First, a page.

Going by book isn't Terp way

Phil Jackman

September 17, 1990|By Phil Jackman

Reading time, two minutes: Must be something in the water down in College Park that causes all those Maryland coaches to have problems with rule books.Joe Krivak's admitted bad decision at a critical point in Saturday's 18-17 loss to Clemson here is just one of a series of coaching gaffes

* During last night's Orioles-Blue Jays game on the telly, Cal Ripken's average (.249) popped up on the screen and broadcasters Jon Miller and Joe Morgan got into a discussion about the shortstop's consecutive games streak affecting his performance. Miller said, "Cal says, 'No,'" to which Morgan replied, "What he's telling me then is he's a .250 hitter."

* Teams in the NFL are averaging less than 60 running and passing plays a game as a result of the new rules designed to chip several minutes off the running time of games. Meanwhile, college teams like Army, Pitt, Oklahoma, Brigham Young and Washington State were in the 80s this past weekend. So the pros should seriously consider a drop in their ticket prices, right?

* New York's finest just might have to write out a ticket or two at the Mercedes Mile down Fifth Avenue Saturday. Peter Elliot prepped for the event by turning in the fastest 1,500 meters ever run on English soil yesterday (3:32.7) and Steve Cram was a half stride behind. Also entered in the TV extravaganza are Said Aouita, Moses Kiptanui, Jim Spivey and Steve Scott.

* College football polls aren't as harmless as many insist when Texas A&M, Virginia, Tennessee, Oklahoma and Miami run up scores of anywhere from 52 to 63 points to maintain or better their positions in the weekly consensus.

* One thing about the seemingly endless game that saw Notre Dame beat Michigan, 28-24, Saturday night: A shower and shave and it was time for early mass.

* Not to panic, soccer buffs. If the Superdome in New Orleans lands World Cup games in 1994 as is expected, they won't be played on artificial turf. Regular grass can be sustained for about two weeks indoors.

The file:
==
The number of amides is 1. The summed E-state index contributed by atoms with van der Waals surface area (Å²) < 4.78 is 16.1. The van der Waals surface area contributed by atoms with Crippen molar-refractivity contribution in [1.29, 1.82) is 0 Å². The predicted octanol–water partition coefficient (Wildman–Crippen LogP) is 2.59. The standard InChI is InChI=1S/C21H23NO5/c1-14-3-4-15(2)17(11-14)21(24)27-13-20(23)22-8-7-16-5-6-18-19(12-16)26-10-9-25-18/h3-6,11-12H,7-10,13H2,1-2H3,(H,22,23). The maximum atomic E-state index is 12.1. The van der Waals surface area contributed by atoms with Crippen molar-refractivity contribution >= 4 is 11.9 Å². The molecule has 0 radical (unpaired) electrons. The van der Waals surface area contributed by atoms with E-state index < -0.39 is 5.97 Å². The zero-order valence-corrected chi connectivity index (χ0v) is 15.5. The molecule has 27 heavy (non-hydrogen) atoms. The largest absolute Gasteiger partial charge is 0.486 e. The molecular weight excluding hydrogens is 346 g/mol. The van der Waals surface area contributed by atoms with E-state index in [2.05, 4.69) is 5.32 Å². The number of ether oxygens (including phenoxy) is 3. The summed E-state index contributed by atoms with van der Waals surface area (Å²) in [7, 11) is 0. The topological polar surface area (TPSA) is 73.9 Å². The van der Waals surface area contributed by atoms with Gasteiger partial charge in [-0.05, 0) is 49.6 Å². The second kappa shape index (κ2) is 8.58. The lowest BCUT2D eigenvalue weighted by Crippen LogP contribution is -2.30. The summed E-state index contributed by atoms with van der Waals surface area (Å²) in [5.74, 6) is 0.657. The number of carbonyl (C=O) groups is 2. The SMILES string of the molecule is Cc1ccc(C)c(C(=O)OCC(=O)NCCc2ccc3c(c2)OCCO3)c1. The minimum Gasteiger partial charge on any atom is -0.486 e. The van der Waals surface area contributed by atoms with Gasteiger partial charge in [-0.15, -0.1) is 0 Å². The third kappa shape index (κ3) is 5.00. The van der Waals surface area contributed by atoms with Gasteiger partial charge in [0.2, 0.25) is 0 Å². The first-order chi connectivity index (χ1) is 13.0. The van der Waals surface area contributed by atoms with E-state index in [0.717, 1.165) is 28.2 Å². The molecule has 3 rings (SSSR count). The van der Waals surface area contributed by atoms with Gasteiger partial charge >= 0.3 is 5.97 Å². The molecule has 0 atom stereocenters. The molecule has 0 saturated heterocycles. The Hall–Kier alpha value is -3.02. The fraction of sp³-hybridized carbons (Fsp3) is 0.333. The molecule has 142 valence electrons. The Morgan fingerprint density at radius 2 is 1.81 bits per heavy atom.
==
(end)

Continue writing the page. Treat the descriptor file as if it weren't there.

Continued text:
* Springfield (Mass.) College kicked off its centennial season last week with a 39-16 win over Slippery Rock. The man who organized the first squad was legendary coach Amos Alonzo Stagg and it played Yale in the first indoor game ever at Madison Square Garden in New York. A halfback on the team was James Naismith, who, a year later, invented a game using a peach basket and a round ball.

* Tennis spats remind you of pro rassling sometimes. Several months ago, Andre Agassi was on and off the U.S. Davis Cup team in a matter of hours when captain Tom Gorman indicated the child star's huge entourage wasn't part of the deal. Andre said, "Gorman's not a leader. He wants to live in the glory of it all for a week and claim to be everyone's coach." Starting Friday, however, Agassi, Michael Chang and Co. are slight favorites to beat Austria in Vienna and advance to the cup final, and all is well in the locker room. "I just don't take any of these things personally," explained the coach.

* There are five Americans pitching in Japanese baseball and none of them has a winning record.

* The reason Tommy Hearns got rid of his astute manager Emanuel Steward wasn't only the money, but the latter's constant pleading with him to quit the ring. Hearns, a nice guy, is very thick of tongue these days and now he's hooking on with the promotional equivalent of Sodom and Gomorrah, Harold Smith and Dennis Rappoport.

* The last time the Atlanta Braves enjoyed a sellout was April 8, 1974, the night the man whose name appears first in the Baseball Encyclopedia swatted the home run, No. 715, that made everybody forget the guy who held the record previously.

* You can bet Georgia Tech hoops coach Bobby Cremins, who does an exceptional job mining New York talent, isn't overjoyed to see Florida State come into the Atlantic Coast Conference. Seminoles coach Pat Kennedy coached at Iona previously and knows every gym and playground from New Haven to Camden, N.J.

* Heck, forget about her coaching the U.S. women's basketball team in the '92 Olympics; I'd like to see Theresa Grentz of Rutgers handle the men's team.

* It turns out that Kareem Abdul-Jabbar commanded the top fee ($24) for his autograph at a big collector's show recently, beating out Jose Canseco by $2. Meanwhile, the once worthwhile kids' pastime is completely shot with J.C. Penney signing up 21 guys to sign baseballs it'll dispense through mail order at $40 per.

* The cities that lay claim to the two franchises the National League is handing out at a cost of $95 million could do far worse than giving Fidel Castro a blank check for use of the Cuban National team.

* And, thanks to Wayne Levi, Pat Fletcher's mark is safe for another year. Pat's the last Canadian to win the Canadian Open, and the year was 1954.

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